2. Jorge Naya says:

    It’s unfortunate to pay attention to Michael Putney on anything; his expertise on Miami or Cuban matters is non-existent, although it does provide him with a living. “Amiable boob” comes to mind, except for the “Amiable” part.

    The other sources are equally useless: FIU, the Lauderdale Sun-Sentinel and the “anti-Miami” Herald.

    As soon as Kerry has his picture taken with Rangel, Serrano and other Castro stalwarts, people on the fence will hold their nose and vote for Bush again.

    As an exercise for the student, before determining what do Cuban-Americans want or what will they do, consider the somewhat easier (by reason of familiarity) “what do Americans/Southeners/Ohioans/NewEnglanders/Moms/Seniors… want, and what will they do”

    Barry, best regards, but your use of these sources grieves me (possible use: as random, not contrary, indicators…)

  3. I don’t know Putney at all — 1st article I’ve ever read of his.

    But the FIU/Sun survey seems pretty substantial — 1,807 respondents is a huge number for a survey — as opposed to say, the Univision poll (400 or so)

    I expect Bush will win a majority of Cubano voters — but will the # be 60% or 80%?

    Thats a huge swing — potentially 80,000 voters

  4. Jorge Naya says:

    To summarize what passes for the local media: visualize the map of the US, draw a big rectangle encompassing Seattle, LA, Boston and Jax, notice how far Miami is outside it, provincial as is the mindset of these folks.

    Zoom out to include Latin America, now Miami is a central crossroads/market, as in real life. This complicated area is covered by reporters who live outside it, dislike Spanish and can’t speak it, drive in or not for an hour, and interact amongst themselves – reminiscent of the folks who covered Enron. They know nothing. (However, Oppenheimer is very good, on a much higher level)

    The answers to the polls are often in the questions, and that is the polling style of FIU (although not as shameless as the Herald’s Schroth polls)

    A long time remains before the election and anything can happen. See Spain.

    There are brain-dead who will vote Bush automatically, say 30-40%. The remainder are aware that he is a boob, and the hypocrisy in liberating and rebuilding the fine Iraqi people a zillion miles away when folks who could use the treatment are next door. How there are no honest people around Bush (Whitman and Menendez are gone, Powell’s ghost materializes on either side of the line).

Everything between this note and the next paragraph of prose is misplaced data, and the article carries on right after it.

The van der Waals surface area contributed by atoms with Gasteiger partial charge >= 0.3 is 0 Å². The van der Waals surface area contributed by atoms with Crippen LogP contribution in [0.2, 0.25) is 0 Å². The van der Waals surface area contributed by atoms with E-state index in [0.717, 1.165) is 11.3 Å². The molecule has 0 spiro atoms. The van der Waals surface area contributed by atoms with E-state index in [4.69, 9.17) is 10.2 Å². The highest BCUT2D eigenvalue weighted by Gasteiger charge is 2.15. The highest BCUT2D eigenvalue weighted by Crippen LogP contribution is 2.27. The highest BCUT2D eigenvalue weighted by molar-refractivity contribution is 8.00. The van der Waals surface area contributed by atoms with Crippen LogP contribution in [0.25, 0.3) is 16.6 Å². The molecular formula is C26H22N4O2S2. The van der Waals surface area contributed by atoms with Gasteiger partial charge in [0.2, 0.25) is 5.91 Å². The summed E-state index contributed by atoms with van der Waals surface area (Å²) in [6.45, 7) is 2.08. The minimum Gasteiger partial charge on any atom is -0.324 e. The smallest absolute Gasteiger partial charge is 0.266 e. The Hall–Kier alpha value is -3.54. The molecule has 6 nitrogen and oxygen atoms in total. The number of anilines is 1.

Kerry represents a change, but in an unknown direction. He could balance the ticket with a less liberal guy: Ted Kennedy! McCain would be ideal. If he highlights his connections to such guys as Rangel, Reno and Ted (add Carter, who is actually a fine man), he’ll get 25% of the uncommitted = Bush 80, Kerry 20.

    If he comes along as honest, a guy who has already shown his personal valor, rein in the thieving elements, he could get 50-60% of the uncommitted, 65-35, maybe even 60-40. This would put him over the top.

    The Dems should be teaching folks how to vote, how to get to their precinct, which would make the Cuban vote moot.

  5. I think that polling data on declining support for Bush among south Florida Latinos may represent not a shift in Cuban public opinion as much as a demographic shift such that the south Florida Latino population is becoming less Cuban. Indeed, contrary to popular myth, most Latinos in Florida as a whole are not Cuban. The Democrats’ Latino problem in Cuba is, in essence, that the longer historical presence of the Cuban politician has created historic ties between the Florida GOP and Spanish-speaking communities, which means that even non-Cuban Florida Hispanics are more Republican-friendly than their co-ethnics in Texas, New York, Illinois, and the Southwest.

    So I dunno. I also think Cuba policy is a trap for Democrats. Year after year the Democratic nominee comes out strongly in favor of the embargo and Helms-Burton in an effort to win over some Cuban voters. It never works. Coming out in opposition, on the other hand, would let the nominee use it as an issue in the farm belt, shoring up Democratic marginals like Iowa and Wisconsin and possibly boosting his appeal in rural Missouri.

  6. Carmen Smith says:

    As a Cuban American I have ways voted Republican, but I am very distressed at what I see in the White House, and the Republican Party. I try to read between the lines as one always does, and see and hear dishonesty coming from both Bush Brothers, George and Jeb. It’s scary what I’m hearing and see our civil liberties threatened. The whole world now evolves around Terrorism, and the concept is used for scare tactics and to benefit the Bush Administration, and the Republican Party. The world according to Bush is becoming more closed and fearful, and only he and his advisors have the answers to the world’s problems. Is there a red bell going off? This is no way to run a democracy.

  7. Steffie Stefania says:

    Want your son in IRAQ? Vote for Bush and get your son into the draft.